New reseach shows that female orgasm appears to shut down the centers of the brain that allow women to feel fear and emotion. From "New Scientist:"
“At the moment of orgasm, women do not have any emotional feelings,” says Gert Holstege of the University of Groningen in the Netherlands....As the women were stimulated, activity rose in one sensory part of the brain, called the primary somatosensory cortex, but fell in the amygdala and hippocampus, areas involved in alertness and anxiety. During orgasm, activity fell in many more areas of the brain, including the prefrontal cortex, compared with the resting state..."
In one sense the findings appear to confirm what is already known, that women cannot enjoy sex unless they are relaxed and free from worries and distractions. "Fear and anxiety levels have to go down for orgasm. Everyone knows this but we can see it happening in the brain," (Holstege) explains.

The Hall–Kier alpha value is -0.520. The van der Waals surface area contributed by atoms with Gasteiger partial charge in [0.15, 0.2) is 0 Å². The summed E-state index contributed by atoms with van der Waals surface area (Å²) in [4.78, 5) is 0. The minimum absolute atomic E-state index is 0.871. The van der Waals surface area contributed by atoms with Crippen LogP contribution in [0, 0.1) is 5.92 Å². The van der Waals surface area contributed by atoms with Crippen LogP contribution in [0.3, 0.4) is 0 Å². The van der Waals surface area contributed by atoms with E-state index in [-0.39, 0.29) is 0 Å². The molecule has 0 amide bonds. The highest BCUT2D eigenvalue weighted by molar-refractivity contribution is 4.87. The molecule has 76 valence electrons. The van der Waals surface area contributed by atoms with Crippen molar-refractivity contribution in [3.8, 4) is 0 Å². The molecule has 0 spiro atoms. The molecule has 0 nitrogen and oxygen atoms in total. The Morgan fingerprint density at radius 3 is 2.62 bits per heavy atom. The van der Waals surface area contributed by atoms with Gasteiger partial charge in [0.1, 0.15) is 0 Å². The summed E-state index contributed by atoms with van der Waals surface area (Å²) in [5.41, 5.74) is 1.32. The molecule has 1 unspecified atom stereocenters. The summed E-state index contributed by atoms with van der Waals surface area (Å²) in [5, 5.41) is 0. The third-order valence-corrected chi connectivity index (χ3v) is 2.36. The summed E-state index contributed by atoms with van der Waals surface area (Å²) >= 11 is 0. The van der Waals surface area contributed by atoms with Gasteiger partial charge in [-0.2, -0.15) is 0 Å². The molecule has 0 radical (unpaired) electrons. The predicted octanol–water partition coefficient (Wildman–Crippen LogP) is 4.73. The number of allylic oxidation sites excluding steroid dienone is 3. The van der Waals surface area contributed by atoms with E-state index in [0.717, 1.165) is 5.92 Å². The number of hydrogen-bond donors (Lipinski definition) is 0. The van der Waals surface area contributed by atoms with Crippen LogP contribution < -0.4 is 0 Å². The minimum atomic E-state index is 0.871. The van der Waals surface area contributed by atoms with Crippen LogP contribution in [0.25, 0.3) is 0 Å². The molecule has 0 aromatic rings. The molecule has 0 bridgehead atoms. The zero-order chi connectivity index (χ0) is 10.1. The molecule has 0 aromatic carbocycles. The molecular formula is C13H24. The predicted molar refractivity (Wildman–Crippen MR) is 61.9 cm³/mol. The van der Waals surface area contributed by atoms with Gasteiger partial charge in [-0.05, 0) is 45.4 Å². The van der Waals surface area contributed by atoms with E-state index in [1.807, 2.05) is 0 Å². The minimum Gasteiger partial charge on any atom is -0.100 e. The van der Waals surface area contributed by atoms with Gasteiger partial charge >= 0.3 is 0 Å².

From an evolutionary point of view, it could be that the brain switches off the emotions during sex because at such times the chance to produce offspring becomes more important than the survival risk to the individual. Holstege points to the extraordinary behaviour seen in some animals during the breeding season, such as March hares, when the urge to mate seems to override the usual fear of predators. Link
On the downside, researchers were able to tell when women were faking by seeing which parts of the brain were active during orgasm. (Thanks to Wendee Higa Lee for this link.)
When women genuinely achieved an orgasm, areas of the brain involved in fear and emotion were deactivated. Those areas stayed alert however when women were faking it.
The researchers also found that the cortex, which is linked with consciousness, is active during a fake orgasm but not during the real thing.
"The deactivation of these very important parts of the brain might be the most important thing necessary to have an orgasm," said Holstege.
"It means that if you are fearful or at a very high level of anxiety, then it is very difficult to have sex because you really have to let yourself go," he added.
The brain scans for men during orgasm were less conclusive, according to Holstege.
But they did show that different parts of the male and female brain are activated and deactivated during sexual stimulation.
The researchers found less deactivation in the males in the areas of the brain linked to emotion and fear when they were sexually stimulated.
They are now planning further studies to compared the male and female brains during orgasm.